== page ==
Figure 1 shows the anatomy of a typical (X)HTML element.

A typical HTML element

Figure 1: Anatomy of an (X)HTML element. Read Figure 1 description

With that in mind, just what is the difference between HTML and XHTML?

What is XHTML?

The “X” in XHTML means “extensible”. One of the most common questions for those starting out is “should I be using HTML or XHTML, and what the heck is the difference?”. They pretty much do the same thing; the biggest difference is in the structure. For now, we’d recommend that you don’t worry too much about whether you are writing HTML or XHTML. Use an HTML doctype (see article 14 for more on doctypes) and you shouldn’t go far wrong.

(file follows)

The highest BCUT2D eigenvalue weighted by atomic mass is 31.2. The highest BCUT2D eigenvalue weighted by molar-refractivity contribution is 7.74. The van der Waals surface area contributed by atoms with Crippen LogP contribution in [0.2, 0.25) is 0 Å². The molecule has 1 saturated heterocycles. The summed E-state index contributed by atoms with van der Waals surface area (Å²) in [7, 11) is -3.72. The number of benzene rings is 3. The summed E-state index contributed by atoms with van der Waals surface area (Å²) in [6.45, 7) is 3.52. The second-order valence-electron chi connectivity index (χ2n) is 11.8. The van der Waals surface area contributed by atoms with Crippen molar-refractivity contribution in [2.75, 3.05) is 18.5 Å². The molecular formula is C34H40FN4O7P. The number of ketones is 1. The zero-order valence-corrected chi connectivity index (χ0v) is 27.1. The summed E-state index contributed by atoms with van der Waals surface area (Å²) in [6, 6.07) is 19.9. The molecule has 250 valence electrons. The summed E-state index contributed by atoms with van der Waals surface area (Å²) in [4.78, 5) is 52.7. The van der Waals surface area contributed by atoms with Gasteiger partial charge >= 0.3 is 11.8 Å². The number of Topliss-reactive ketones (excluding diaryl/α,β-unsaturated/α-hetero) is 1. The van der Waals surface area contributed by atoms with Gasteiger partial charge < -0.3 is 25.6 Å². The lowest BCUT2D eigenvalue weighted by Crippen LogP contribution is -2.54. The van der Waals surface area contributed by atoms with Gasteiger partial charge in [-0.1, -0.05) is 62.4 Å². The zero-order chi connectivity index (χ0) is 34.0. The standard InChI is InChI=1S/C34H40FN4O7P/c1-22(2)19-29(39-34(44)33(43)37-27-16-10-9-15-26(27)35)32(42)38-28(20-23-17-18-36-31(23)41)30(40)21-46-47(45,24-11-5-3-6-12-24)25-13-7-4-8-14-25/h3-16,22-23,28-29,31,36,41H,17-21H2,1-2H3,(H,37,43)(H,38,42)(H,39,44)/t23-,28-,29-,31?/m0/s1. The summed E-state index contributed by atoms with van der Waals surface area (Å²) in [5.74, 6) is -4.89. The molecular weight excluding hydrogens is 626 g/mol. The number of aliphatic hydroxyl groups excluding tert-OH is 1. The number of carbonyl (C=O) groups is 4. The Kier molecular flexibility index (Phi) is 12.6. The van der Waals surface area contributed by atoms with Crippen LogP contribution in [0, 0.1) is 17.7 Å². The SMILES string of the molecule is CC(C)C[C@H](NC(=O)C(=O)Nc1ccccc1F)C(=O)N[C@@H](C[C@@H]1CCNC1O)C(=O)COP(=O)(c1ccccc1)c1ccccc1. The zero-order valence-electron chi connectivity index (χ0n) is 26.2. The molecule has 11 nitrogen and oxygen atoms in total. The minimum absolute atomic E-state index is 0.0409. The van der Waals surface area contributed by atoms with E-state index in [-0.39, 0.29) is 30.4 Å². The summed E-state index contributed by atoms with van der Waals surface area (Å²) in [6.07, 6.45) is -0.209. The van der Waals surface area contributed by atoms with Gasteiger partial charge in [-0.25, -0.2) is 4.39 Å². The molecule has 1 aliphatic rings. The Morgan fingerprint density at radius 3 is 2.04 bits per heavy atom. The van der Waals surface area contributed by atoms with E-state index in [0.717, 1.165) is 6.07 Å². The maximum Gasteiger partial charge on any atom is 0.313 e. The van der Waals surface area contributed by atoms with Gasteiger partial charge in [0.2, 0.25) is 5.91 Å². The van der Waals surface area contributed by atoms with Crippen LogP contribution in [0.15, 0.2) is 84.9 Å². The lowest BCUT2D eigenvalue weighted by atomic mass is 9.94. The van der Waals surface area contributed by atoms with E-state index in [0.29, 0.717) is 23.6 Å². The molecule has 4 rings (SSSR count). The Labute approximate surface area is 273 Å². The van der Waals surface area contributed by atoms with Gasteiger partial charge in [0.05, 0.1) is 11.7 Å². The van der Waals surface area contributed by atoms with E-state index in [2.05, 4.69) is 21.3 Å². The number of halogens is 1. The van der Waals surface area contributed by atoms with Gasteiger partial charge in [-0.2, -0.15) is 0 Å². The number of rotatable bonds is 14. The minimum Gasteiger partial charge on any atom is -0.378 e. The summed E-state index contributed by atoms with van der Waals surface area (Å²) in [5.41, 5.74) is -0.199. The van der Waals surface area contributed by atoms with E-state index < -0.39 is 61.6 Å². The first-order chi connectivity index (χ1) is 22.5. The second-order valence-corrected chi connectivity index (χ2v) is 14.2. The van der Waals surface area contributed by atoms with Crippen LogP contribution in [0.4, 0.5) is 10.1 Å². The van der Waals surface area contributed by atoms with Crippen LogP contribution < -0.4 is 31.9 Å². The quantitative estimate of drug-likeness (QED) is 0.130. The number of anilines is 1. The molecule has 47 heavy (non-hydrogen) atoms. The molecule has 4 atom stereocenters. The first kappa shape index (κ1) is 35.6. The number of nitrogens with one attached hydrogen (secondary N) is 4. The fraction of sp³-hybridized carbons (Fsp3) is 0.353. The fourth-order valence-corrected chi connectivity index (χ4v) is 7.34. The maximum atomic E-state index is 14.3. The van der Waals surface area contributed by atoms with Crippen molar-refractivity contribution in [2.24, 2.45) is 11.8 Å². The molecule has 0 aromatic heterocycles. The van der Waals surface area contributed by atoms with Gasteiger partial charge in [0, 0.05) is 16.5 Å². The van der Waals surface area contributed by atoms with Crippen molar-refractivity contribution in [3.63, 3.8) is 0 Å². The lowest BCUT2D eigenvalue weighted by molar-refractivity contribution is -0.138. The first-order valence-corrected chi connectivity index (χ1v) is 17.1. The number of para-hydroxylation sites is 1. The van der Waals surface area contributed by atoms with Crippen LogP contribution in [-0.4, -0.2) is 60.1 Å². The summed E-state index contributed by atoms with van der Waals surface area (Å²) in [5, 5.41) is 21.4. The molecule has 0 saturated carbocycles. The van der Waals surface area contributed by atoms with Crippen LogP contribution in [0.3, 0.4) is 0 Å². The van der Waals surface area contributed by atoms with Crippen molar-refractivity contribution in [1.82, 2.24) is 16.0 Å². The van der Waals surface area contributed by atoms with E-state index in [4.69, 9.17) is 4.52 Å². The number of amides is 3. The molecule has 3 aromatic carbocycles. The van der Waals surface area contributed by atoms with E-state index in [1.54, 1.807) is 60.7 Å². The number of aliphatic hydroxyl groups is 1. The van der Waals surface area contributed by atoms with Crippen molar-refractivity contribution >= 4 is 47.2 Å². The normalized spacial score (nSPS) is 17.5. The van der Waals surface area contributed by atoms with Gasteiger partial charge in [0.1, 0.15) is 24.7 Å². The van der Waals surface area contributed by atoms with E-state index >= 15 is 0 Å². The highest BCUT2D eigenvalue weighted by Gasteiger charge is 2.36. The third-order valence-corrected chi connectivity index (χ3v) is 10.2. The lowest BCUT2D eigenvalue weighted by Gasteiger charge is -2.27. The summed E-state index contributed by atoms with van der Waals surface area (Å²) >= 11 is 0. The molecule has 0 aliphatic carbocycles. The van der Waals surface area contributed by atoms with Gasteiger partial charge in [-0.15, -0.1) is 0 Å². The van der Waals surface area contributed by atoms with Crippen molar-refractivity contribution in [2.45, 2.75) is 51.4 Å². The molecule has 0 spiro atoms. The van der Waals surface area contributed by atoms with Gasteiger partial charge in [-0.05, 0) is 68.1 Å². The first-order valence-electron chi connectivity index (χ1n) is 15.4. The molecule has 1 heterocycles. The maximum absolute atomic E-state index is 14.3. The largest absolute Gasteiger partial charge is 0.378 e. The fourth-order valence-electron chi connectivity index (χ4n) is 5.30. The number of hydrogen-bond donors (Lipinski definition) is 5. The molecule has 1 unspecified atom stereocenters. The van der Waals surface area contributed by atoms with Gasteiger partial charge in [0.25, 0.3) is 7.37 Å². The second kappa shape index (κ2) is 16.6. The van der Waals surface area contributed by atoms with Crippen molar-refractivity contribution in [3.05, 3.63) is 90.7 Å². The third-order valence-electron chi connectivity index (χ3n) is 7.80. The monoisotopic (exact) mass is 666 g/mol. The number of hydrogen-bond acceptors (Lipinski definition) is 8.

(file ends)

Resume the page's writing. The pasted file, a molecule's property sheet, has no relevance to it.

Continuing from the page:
XHTML Introduction

XHTML is a markup language that has replaced HTML. It incorporates a web technology called XML that makes web pages more flexible and the content in the pages accessible like a database. Some rules to follow to make your code compatible with XHTML:

  • all your tags and attributes should be lowercase
  • all tags must be closed–for example, a paragraph tag <p> is not allowed without a corresponding closing paragraph tag. </p>
  • for tags such as the line break and image tags, they must end with a space and slash. e.g. <br />, <img src=”image.gif” />
  • all tag attributes should be quoted. For example, in this tag , <body bgcolor=”#FFFFFF”> the background color must be quoted.

For more information see: http://www.w3schools.com/xhtml/default.asp